Cultural Biases in Public Service Delivery: Evidence from a Regression Discontinuity Approach
Laure Athias () and
MPRA Paper from University Library of Munich, Germany
What determines the share of public employment, at a given size of the State, in countries of similar levels of economic development? While the theoretical and empirical literature on this issue has mostly considered technical dimensions (efficiency and political considerations), this paper emphasizes the role of culture and quantifies it. We build a representative database for contracting choices of municipalities in Switzerland and exploit the discontinuity at the Swiss language border at identical actual set of policies and institutions to analyze the causal effect of culture on the choice of how public services are provided. We find that French-speaking border municipalities are 50% less likely to contract with the private sector than their German-speaking adjacent municipalities. Technical dimensions are much smaller by comparison. This result points out that culture is a source of a potential bias that distorts the optimal choice for public service delivery. Systematic differences in the level of confidence in public administration and private companies potentially explain this discrepancy in private sector participation in public services provision.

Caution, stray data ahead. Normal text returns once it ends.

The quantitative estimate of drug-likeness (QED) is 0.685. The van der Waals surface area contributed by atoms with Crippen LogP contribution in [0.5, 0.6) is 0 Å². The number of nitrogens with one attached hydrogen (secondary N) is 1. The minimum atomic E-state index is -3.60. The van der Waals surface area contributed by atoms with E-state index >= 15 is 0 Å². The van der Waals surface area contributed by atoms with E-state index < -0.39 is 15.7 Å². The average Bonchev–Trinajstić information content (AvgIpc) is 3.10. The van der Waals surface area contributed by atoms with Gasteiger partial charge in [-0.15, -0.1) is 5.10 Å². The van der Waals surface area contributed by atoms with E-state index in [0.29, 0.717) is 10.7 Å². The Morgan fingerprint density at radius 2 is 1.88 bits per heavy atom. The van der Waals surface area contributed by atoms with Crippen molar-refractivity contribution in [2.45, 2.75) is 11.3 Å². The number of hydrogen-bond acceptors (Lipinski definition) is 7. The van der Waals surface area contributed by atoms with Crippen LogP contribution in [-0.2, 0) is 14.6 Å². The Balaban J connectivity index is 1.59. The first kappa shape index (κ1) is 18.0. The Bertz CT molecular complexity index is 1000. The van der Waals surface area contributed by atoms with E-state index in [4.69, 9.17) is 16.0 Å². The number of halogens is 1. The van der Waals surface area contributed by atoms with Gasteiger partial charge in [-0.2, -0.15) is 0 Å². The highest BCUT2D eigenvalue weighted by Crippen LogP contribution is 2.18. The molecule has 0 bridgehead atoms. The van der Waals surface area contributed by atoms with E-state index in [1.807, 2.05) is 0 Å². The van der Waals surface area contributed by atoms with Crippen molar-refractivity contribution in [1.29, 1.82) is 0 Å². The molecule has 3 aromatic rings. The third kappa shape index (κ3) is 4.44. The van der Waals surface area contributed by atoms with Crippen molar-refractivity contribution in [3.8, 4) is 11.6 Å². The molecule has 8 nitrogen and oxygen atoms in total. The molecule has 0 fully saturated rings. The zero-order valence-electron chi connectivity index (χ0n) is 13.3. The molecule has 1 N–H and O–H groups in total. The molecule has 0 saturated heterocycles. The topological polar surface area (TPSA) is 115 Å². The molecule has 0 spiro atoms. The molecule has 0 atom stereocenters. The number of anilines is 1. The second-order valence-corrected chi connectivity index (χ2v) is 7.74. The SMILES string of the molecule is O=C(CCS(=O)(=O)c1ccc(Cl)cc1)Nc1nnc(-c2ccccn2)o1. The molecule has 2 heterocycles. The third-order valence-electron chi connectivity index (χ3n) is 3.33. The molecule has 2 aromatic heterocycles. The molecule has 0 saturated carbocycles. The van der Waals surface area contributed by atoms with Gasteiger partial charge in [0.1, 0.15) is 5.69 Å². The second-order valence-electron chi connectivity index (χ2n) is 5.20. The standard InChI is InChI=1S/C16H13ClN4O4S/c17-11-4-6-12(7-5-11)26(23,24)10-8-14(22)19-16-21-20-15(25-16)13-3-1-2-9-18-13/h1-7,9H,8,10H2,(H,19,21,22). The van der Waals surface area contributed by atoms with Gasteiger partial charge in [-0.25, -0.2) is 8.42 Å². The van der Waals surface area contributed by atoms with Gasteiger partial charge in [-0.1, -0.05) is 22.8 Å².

Keywords: Public service delivery; Contracting out; Make-or-buy decision; Culture; Regression discontinuity design (search for similar items in EconPapers)
JEL-codes: D23 D73 H11 H4 L33 Z1 (search for similar items in EconPapers)
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